People take one look at the dystopian mess that is Camden Ave and say…hmmm..I only have to go 500 feet but I don’t see any other practical option other than taking the car.

  2. Yes, you’re right that people won’t vacate Cambrian (and Blossom Hill and Almaden Valley and …) in favor of downtown and North San Jose, but the heavy development close in to downtown will (hopefully) keep traffic from getting worse in the suburbs.

    Understood about the dystopian traffic mess in your part of town!

  3. Notice the design features of that particular crosswalk. Its marked by a ‘bare minimum’ single white line, using the stop marker line as the other side, which drivers routinely overshoot. There are none of the large perpendicular rectangles normally associated with a crosswalk. Note the corners are not square but rounded to encourage high speed turns to/from the on/off ramp. Higher speed turns then encourage driver to look only to the left as they make the right turn, looking away from the crosswalk. It should deserve a protected center island, to lessen the feeling of exposure, but has none.

    I was in SF this weekend, walking around and exploring, and was impressed with the improvements they are making. I saw quite a few crosswalks that look like they were recently upgraded, like within the last year. Even quite streets with one lane each way had crosswalks with large bright rectangles, with those bright yellow slip resistant ramps which visually pin the location of the curb. The whole thing really pops and stands out. Crossing the new SF crosswalks I feel like pedestrian royalty. Crossing the common SJ crosswalk I feel like a pedestrian fugitive ….watch out!!, quick!!, run!!, like I’m not really in an ‘official’ crosswalk.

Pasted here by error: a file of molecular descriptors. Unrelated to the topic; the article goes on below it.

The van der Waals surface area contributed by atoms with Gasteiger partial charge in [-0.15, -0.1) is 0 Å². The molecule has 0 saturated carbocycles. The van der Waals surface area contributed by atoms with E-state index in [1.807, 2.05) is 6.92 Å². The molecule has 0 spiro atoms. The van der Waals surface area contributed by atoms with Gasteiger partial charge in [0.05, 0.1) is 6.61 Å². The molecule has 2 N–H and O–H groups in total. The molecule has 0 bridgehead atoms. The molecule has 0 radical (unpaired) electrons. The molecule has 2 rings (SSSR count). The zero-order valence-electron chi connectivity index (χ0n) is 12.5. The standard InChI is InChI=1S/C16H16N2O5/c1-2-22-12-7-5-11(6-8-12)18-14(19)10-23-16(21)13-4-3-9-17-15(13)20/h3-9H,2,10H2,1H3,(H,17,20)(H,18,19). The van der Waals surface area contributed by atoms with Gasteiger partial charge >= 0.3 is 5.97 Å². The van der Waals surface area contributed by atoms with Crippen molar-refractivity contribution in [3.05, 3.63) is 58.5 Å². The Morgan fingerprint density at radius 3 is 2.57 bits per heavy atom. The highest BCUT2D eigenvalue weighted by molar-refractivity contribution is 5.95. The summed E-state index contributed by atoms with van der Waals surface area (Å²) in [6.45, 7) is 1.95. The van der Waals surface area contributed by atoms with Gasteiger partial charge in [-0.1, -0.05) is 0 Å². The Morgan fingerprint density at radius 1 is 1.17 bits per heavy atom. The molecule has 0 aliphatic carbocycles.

The oppressive design elements and resulting feeling of exposure will be there even if you significantly cut the traffic levels.

  4. @Bike-Scoot These kinds of crossings make you feel like prey animals. When I moved from Berkeley where pedestrians are king, to Mountain View where I had to cross San Antonio Road or El Camino to go anywhere.

    I was a harsh change. I felt very conspicuous, even when I didn’t feel directly threatened. It’s no wonder more people don’t walk in areas that were designed for high-volume, high-speed car traffic.

  5. We need more concentrated development in San Jose and in the surrounding cities. We can’;t continue to build housing outwards and still try to improve transit, walking, cycling and reduce energy use. By building up San Jose we reduce the pressure on the burbs. That should keep the traffic at least the same in areas like Cambrian.